Pusaka’s list of collaborators include Mah Meri dance and Kompang Jawa of Selangor, Kuda Kepang and Kompang Jidor of Johor, Portuguese dance of Malacca, Boria and Teochew Puppetry of Penang, Awang Batil of Perlis, Nading Rhapsody of Sarawak, and the Urumee Melum drumming tradition.

In an interview with Pusaka, the late great wayang kulit master puppeteer Tok Dalang Dollah Baju Merah (from Kelantan) once reflected on the purpose of wayang kulit: “It is for pengetahuan (knowledge) – to distinguish between good and bad, and to understand our jati diri (inner selves). Without that, what would you have? Nothing. Just observe the world around you – only noise. So much noise, but nothing.”

“I have often described Pusaka’s work to be an ‘odyssey’. These traditions kept the secrets of our interactions as a community, which have long predated our nation. I discovered also that in unravelling these traditions there was much to be gleaned about history, about worldviews and about ‘ways and approaches to living’. There is never ‘completion’ in a quest like this, but there are established foundations that we can look to achieving,” muses Khoo, 48.

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A Teochew puppetry performance, with Penang’s Kim Giak Low Choon Teochew Puppetry Troupe narrating folk tales and legends by using marionette puppets.

Mapping of traditions

Another milestone for Pusaka arrived recently as it unveils, in stages, a comprehensive archive of traditional performance in Malaysia on pusaka.org drawn from more than 300 hours of raw film footage, hundreds of hours of interviews and thousands of photographs. A new tradition and community will be revealed every two weeks, starting this weekend.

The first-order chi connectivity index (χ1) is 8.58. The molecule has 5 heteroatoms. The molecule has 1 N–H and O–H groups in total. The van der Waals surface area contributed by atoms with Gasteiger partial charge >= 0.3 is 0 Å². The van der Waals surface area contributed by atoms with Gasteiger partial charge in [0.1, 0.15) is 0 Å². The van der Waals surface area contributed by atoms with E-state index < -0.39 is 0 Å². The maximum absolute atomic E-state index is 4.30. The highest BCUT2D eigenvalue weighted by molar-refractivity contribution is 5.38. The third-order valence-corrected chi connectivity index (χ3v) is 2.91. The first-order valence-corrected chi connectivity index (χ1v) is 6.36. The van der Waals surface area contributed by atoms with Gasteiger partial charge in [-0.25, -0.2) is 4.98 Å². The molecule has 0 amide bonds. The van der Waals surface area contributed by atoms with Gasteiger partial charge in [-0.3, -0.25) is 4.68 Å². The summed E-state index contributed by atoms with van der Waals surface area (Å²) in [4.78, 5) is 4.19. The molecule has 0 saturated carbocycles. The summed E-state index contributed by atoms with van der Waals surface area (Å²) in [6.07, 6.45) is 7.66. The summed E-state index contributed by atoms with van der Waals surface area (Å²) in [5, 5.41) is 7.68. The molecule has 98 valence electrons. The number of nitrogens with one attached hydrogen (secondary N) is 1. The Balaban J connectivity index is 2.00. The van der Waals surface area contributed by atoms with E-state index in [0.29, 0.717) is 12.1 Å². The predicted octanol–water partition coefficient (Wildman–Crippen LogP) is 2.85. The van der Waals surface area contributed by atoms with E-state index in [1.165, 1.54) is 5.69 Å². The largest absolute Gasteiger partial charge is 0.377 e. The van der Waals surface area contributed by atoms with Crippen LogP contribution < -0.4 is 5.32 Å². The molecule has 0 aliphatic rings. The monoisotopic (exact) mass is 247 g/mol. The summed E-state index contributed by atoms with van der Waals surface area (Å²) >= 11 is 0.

“The website aspires to create a proper mapping of traditions, an archive that the public can delve into, and enable us to be part of the large conservation occuring in the world about the destiny of such traditions. The method of introducing traditions every two weeks is an attempt to streamline the documentation we have while allowing the public to gain insight into the various traditions extant in our landscape gradually,” he shares.

Lest you imagine a dry, academic approach to archiving, he assures that this is not the case as through this website, Pusaka aims to demonstrate that efforts of archiving and documenting can be done “with a great deal of imagination and artistry”.

Writers, photographers and filmmakers have come together to create a highly artistic approach to documentation and to convey discoveries in non-conventional ways that emphasise the literary and poetic dimensions of documentation, and not simply the academic.